Even though it’s an icy night in Edmonton, Kelly takes a small sip of a bright green Slurpie she has clutched in her hands.
Kelly is homeless, and has been living on the streets of Edmonton working as a prostitute since her parents kicked her out of the house almost a year ago. Kelly wouldn’t say where home was, but she spoke of it with the sad type of fondness as a little girl who had lost her favorite doll might.
“There’s no hookers where I come from,” she added, taking a sip of her Slurpie.
When asked how she ended up getting into sex work, she tucked a strand of blonde hair behind her ear and shrugged.
“Oh boy…” She paused for a moment to stare out the car window. The glitter dusting her eyelids sparkled under the orange glare of a lonely streetlamp. She sighed and looked away. The sparkle was gone.
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“We’re out here doing the job that nobody else wants to do. Nobody just up and decides to be a hooker one day.”
“I guess somebody’s gotta do it,” she finally answered. “We’re out here doing the job that nobody else wants to do. Nobody just up and decides to be a hooker one day.”
Many girls seemed embarrassed or ashamed sharing their story. Kelly did not – she spoke as if she were an old Hollywood actress crying out for a long-lost someone to come and save her.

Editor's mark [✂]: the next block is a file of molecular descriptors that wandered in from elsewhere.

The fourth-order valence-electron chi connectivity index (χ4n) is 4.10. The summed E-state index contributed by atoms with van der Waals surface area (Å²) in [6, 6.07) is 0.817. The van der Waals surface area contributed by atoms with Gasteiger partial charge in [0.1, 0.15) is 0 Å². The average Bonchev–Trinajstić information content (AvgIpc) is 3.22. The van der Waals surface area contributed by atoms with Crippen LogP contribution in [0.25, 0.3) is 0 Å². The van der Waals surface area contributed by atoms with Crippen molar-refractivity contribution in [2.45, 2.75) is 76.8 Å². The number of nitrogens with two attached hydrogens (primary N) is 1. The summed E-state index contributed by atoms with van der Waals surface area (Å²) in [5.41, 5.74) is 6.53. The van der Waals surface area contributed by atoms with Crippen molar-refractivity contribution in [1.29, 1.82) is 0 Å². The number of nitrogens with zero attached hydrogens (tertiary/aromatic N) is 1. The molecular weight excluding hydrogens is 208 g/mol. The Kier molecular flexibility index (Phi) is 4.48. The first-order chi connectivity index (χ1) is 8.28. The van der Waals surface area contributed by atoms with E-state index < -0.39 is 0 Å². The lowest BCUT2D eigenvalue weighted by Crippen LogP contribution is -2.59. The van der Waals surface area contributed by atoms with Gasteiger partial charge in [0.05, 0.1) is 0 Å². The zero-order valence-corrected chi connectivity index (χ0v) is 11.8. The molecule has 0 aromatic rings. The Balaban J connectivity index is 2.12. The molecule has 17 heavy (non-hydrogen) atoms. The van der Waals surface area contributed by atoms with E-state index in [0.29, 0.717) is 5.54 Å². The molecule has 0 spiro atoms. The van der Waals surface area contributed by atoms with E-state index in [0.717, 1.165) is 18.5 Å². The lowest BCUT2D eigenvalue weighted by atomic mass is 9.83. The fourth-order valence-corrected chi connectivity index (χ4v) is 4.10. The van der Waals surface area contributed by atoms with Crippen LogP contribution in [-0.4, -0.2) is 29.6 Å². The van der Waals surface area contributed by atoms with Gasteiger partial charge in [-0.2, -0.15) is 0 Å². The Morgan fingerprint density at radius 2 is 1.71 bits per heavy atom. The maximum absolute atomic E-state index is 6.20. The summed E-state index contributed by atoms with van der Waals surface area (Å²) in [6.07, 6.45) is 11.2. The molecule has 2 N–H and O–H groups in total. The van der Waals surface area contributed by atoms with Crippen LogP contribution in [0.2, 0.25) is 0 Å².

“We all had hopes and dreams,” she said softly. “Things didn’t pan out, so we’re out here. Every girl has a sad story to tell.”
“It’s cold out there,” Kelly said, as she huddled further into her baggy hoodie.
Kelly said she feels safe enough on the streets because police are constantly circulating through the area. She said she’s sure “it wouldn’t be more than a minute wait” if she had to call for help. But after hearing what goes on in the neighborhood she frequents, even a minute wait might be too late.
She said fights often break out between competing sex workers and drug dealers over “who owns” the street corners. She’s heard gunshots fired into the still night air long after the bars close. She’s been the victim of unwarranted cruelty from young men driving by, drunk and thinking it’s funny to scream profanities at her and whip fistfuls of pennies at her as they whiz by.
“I don’t see why people have to make things worse for us.” Kelly seemed to sink further into her hoodie as she stared sadly at the ground. “We’re doing this job because we’re in a situation that’s crappy in our lives.”
While Kelly knows the life she’s living is less than ideal, she is hopeful.
“I’ll be home for Christmas. You guys won’t see me out here too much longer.”